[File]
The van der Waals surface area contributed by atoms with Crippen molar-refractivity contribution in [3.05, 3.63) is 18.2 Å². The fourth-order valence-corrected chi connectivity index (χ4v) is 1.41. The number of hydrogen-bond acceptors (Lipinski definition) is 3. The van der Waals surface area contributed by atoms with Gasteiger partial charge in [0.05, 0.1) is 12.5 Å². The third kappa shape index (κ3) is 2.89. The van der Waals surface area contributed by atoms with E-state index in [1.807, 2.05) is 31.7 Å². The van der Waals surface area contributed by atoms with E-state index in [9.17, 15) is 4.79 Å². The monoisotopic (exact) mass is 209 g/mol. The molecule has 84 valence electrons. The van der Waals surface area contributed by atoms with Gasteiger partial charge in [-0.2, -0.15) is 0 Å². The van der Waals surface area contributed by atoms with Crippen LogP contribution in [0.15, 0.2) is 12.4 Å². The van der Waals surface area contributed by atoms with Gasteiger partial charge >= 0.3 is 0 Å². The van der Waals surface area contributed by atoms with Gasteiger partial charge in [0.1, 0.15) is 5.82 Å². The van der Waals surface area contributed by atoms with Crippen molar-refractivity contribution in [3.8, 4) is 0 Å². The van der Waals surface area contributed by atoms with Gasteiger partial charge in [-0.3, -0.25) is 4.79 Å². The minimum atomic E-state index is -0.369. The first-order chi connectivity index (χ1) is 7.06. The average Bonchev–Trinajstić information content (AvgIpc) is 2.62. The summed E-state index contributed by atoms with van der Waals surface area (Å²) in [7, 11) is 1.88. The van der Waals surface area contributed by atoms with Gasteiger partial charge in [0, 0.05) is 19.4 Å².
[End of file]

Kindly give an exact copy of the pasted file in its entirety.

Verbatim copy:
The van der Waals surface area contributed by atoms with Crippen molar-refractivity contribution in [3.05, 3.63) is 18.2 Å². The fourth-order valence-corrected chi connectivity index (χ4v) is 1.41. The number of hydrogen-bond acceptors (Lipinski definition) is 3. The van der Waals surface area contributed by atoms with Gasteiger partial charge in [0.05, 0.1) is 12.5 Å². The third kappa shape index (κ3) is 2.89. The van der Waals surface area contributed by atoms with E-state index in [1.807, 2.05) is 31.7 Å². The van der Waals surface area contributed by atoms with E-state index in [9.17, 15) is 4.79 Å². The monoisotopic (exact) mass is 209 g/mol. The molecule has 84 valence electrons. The van der Waals surface area contributed by atoms with Gasteiger partial charge in [-0.2, -0.15) is 0 Å². The van der Waals surface area contributed by atoms with Crippen LogP contribution in [0.15, 0.2) is 12.4 Å². The van der Waals surface area contributed by atoms with Gasteiger partial charge >= 0.3 is 0 Å². The van der Waals surface area contributed by atoms with Gasteiger partial charge in [0.1, 0.15) is 5.82 Å². The van der Waals surface area contributed by atoms with Crippen molar-refractivity contribution in [3.8, 4) is 0 Å². The van der Waals surface area contributed by atoms with Gasteiger partial charge in [-0.3, -0.25) is 4.79 Å². The minimum atomic E-state index is -0.369. The first-order chi connectivity index (χ1) is 7.06. The average Bonchev–Trinajstić information content (AvgIpc) is 2.62. The summed E-state index contributed by atoms with van der Waals surface area (Å²) in [7, 11) is 1.88. The van der Waals surface area contributed by atoms with Gasteiger partial charge in [0, 0.05) is 19.4 Å².